A man with a knife killed three people in a church in the southern French city of Nice on Thursday, in what President Emmanuel Macron called the latest Islamist terror attack to afflict the country.
Mr Macron said up to 7,000 soldiers would be deployed in the coming days to protect churches for All Saints’ Day, as well as other religious institutions and schools. The government announced the highest level of terrorism alert.
“It’s France that has been attacked,” Mr Macron said in Nice. “Our country has been hit by an Islamist terror attack.” He called for national unity and said France was being targeted “for our values, for our taste for liberty. I say it clearly once again, today — we will not give any ground.”
The victims included the church’s sexton and two women parishioners. Officials said the attacker slashed their throats. Police quickly stopped the assailant, who was shot during the arrest.
According to Jean-François Ricard, the French anti-terrorism prosecutor, the attacker was a Tunisian born in 1999 who entered Europe via the Italian island of Lampedusa, an entry point for many illegal immigrants from north Africa, in September.
He had changed his clothes on arriving at Nice railway station and walked to the church where he carried out the attack. Four policemen then confronted him and shot him when he ran towards them shouting “Allahu akbar” [God is great], Mr Ricard said.
The man, who was carrying an Italian Red Cross identity document, was injured and taken to hospital. A Koran was found at the scene.
Christian Estrosi, mayor of Nice, said: “There is no doubt of the attacker’s intentions. He was saying ‘Allahu akbar’.” Mr Estrosi added that the time had come to “definitively annihilate Islamo-fascism . . . Enough is enough”.
The Nice killing follows a series of incidents over the past decade linked to the publication of caricatures of the Prophet Mohammed by the satirical magazine Charlie Hebdo.
Earlier this month a Chechen refugee beheaded teacher Samuel Paty in the street outside his school, saying he was taking revenge for Paty’s showing of two of the caricatures to pupils in a lesson on freedom of speech.
Mr Macron’s condemnation of Islamist extremism in France, including the homage he paid to Paty at a ceremony in Paris, and his defence of secularism and free speech have triggered angry condemnations from some Muslim leaders, led by Recep Tayyip Erdogan of Turkey.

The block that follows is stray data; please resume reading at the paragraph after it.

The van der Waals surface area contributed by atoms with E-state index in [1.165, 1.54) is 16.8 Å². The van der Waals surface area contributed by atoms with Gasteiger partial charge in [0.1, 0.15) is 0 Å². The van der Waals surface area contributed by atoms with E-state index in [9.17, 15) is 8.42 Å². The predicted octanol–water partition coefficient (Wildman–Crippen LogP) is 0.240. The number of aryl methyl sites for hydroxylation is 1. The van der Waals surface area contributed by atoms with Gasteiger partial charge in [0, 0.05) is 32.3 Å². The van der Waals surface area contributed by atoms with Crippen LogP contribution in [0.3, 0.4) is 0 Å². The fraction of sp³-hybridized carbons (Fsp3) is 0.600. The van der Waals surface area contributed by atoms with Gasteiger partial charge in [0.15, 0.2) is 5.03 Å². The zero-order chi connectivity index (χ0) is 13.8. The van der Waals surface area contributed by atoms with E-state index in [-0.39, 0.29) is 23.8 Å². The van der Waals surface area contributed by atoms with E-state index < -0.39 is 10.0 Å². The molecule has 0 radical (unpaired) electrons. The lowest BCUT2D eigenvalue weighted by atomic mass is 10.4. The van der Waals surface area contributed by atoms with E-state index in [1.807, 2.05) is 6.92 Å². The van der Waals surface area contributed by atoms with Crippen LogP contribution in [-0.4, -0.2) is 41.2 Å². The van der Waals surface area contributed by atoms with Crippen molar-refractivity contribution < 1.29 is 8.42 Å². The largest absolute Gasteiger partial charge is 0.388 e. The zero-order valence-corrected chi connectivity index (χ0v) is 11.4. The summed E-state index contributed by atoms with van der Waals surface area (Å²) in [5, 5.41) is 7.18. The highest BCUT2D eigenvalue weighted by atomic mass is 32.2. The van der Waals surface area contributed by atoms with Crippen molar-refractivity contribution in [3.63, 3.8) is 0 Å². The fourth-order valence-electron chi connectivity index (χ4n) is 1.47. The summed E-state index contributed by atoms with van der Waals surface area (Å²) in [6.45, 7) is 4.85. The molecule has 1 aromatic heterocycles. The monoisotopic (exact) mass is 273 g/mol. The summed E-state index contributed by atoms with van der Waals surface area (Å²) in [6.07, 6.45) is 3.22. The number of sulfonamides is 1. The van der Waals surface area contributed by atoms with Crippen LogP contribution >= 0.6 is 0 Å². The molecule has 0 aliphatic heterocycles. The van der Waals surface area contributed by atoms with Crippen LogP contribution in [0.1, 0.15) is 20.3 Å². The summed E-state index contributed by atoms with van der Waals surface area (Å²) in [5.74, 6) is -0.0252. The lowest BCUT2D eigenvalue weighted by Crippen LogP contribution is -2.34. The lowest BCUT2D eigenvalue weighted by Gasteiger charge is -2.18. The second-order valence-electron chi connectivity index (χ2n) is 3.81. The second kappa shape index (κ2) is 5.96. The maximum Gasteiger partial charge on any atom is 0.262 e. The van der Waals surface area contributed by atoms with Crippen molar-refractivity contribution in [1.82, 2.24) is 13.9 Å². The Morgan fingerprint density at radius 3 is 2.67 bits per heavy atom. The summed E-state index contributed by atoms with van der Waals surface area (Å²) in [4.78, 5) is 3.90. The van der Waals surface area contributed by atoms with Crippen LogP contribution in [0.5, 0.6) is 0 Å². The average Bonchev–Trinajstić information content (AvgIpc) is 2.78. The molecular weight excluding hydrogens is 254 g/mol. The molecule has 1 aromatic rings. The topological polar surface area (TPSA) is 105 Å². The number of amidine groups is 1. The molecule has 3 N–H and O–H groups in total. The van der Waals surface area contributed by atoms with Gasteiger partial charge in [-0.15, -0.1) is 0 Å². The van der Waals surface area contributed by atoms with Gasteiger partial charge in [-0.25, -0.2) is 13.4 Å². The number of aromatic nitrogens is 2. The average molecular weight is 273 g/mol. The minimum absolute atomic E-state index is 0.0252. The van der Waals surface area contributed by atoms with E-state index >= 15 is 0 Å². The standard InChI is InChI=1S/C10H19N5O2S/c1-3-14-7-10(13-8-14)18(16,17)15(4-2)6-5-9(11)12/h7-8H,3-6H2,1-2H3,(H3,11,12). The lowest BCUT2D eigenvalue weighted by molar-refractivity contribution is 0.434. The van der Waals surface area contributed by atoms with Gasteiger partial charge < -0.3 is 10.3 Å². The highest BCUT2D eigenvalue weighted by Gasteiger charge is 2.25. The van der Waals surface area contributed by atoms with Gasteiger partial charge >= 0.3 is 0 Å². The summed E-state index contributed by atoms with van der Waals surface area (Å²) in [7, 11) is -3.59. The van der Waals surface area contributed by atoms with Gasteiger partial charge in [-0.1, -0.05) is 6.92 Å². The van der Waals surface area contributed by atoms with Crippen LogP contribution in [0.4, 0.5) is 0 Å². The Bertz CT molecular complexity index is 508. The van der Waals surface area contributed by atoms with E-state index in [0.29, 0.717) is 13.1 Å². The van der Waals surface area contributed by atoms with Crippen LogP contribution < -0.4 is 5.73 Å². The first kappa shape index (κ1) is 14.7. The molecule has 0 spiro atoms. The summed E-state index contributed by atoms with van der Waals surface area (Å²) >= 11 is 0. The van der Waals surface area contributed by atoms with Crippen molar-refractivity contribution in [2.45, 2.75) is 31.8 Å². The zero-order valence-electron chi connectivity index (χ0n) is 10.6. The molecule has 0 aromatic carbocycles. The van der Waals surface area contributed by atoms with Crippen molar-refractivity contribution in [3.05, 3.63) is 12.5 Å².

In 2016 Nice was hit by a terrorist attack in which 84 people died when a truck was driven into a crowd celebrating Bastille Day.
The attack comes as France is about to begin its second lockdown to curb coronavirus and is the third knife attack carried out by Islamist extremists in the past month.
France was already on edge after the beheading of Paty, who had been criticised by Muslim parents and Islamists on social media before he was killed. France has the largest Muslim population — estimated at about 5m — among western European countries.
In Paris, the National Assembly held a minute’s silence for the victims of Thursday’s attack. Across the country, churches rang their bells in unison to commemorate the victims.
The latest attacks have coincided with the trial in Paris of 14 alleged accomplices of the gunmen who attacked Charlie Hebdo’s offices in January 2015 at the start of what turned into a particularly grim year for Islamist terror in France. A total of 149 people were killed in shootings and suicide bombings.
Several leaders of Muslim-majority nations, including Turkey, have taken exception to Mr Macron’s stand against extremism and his defence of free speech — including the right to blaspheme. In some countries in the Middle East and south Asia boycotts have been launched against French products.
In the Saudi port city of Jeddah, police arrested a man accused of attacking a security guard at the French consulate. The guard was taken to hospital with minor injuries. The French embassy in Saudi Arabia condemned the attack, warning its nationals to adopt a high level of alertness and caution.
The Saudi government earlier this week condemned the publication of cartoons of the Prophet Mohammed, but did not call for any action. The statement, carried by state media, also condemned all acts of terrorism.
Turkey, which irked French officials with its belated condemnation of the attack on Paty amid a diplomatic feud with Paris, was swift to respond to the events in Nice.
“Those who carry out such a savage attack in a sacred place of worship clearly have no religious, humanitarian or moral values,” the Turkish foreign ministry said in a statement.
“We stand in solidarity with the people of France, especially the inhabitants of Nice, against terror and violence.”
Additional reporting by Simeon Kerr and Laura Pitel
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